was a constant threat during the Industrial Revolution. Changes
in the way that people lived and the conditions in which they
worked led to disease being able to spread much more rapidly,
and new forms of disease emerged that were as deadly as any
killer that had been before.
grew very quickly as factories led to migrations from the
countryside and immigration from different parts of Europe
and the empire. As the demand for housing increased so rapidly
the quality of homes constructed was low. Housing for the
worker was cramped in, built quickly and built with little
regard for hygeine. In many cities the result was that large
slums were areas where houses were small, roads narrow and
services such as rubbish collection, sewage works and basic
washing facilities non existant. In this type of climate bacterias
grow quickly, the water supply is likely to become infected
and weaker people are likely to fall ill much more rapidly.
was often the problem. Factories would dump waste into streams
and rivers. The same streams and rivers were used to supply
homes with water for washing and cooking. Soon peoples health
was endangered. In many slums the same water supply was infected
with human sewage as toilet facilities were often inadequate
and sometimes consisted of a toilet blcok that was emptied
irregularly: meaning that when it rained, the waste may overflow
into the gutter and therefore into the rivers and streams.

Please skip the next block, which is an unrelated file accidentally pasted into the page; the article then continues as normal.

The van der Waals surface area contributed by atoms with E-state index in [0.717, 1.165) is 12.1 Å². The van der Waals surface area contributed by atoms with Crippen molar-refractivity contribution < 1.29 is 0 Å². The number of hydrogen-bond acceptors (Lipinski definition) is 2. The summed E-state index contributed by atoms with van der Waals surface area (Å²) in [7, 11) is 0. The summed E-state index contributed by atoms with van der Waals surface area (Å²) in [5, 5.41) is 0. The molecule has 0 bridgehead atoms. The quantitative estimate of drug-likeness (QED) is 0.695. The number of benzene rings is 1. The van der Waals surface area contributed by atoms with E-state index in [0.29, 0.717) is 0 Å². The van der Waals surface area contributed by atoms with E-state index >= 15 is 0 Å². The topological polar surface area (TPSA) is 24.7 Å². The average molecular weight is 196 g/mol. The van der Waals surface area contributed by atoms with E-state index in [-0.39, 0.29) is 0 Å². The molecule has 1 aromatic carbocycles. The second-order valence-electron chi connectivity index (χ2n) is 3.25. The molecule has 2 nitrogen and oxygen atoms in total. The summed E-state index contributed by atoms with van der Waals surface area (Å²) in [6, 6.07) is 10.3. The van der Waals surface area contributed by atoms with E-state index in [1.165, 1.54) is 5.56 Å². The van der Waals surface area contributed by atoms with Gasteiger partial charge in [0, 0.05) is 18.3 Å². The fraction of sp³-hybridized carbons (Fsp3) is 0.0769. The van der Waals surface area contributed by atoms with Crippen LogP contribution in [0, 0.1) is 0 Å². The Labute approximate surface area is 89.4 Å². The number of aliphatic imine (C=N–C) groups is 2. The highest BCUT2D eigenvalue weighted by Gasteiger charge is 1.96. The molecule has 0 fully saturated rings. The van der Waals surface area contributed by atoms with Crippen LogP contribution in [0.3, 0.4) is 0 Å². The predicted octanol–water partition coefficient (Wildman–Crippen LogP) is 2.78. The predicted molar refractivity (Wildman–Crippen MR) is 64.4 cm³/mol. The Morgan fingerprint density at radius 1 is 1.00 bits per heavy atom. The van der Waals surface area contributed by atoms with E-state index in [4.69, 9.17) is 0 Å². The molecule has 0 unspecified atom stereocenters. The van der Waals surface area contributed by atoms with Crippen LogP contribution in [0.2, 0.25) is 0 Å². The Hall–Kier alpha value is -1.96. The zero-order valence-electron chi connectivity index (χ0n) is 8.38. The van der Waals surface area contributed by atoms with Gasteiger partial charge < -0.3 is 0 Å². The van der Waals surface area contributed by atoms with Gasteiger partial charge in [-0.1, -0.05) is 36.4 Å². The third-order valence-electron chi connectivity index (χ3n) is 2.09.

result of this is the spread of disease.
of the main killers of the industrial age was Cholera. This
deadly diease was water borne and spread through filthy cities
with ease, killing thousands. Typhoid also took a hold in
some areas and aain made great use of the poor sewage provisions
to take a hold of many areas.
such as Cholera and Typhoid are now fairly easily prevented.
Basic cleanliness, underground sewage pipes and regularly
cleaned and controlled water supplies doing most of the work
to prevent any re-occurence of this form of disease. One of
the main reasons why the disease spread so quickly was because
there was no effective waste
management policies in place.
an age where the ordinary man had no political say however,
and no money or even education to support a claim for improved
conditions, the issue was often overlooked. These diseases
rarely ouhed the wealthy, there was always another worker
available to replce those who died, so why should they concern
themselves with issues such as the health of the poor? Thankfully
some of the great industrialists of the time did see a worth
in tackling the problem and there were a number of reports
and recommendations made into preventing disease and impoving
hygeine. The most notable including the works of Rowntree
and Booth. The Industrial age also saw the advent of new forms
of science and medical
advances, these too aided the fight against killers such
as Cholera and Typhoid.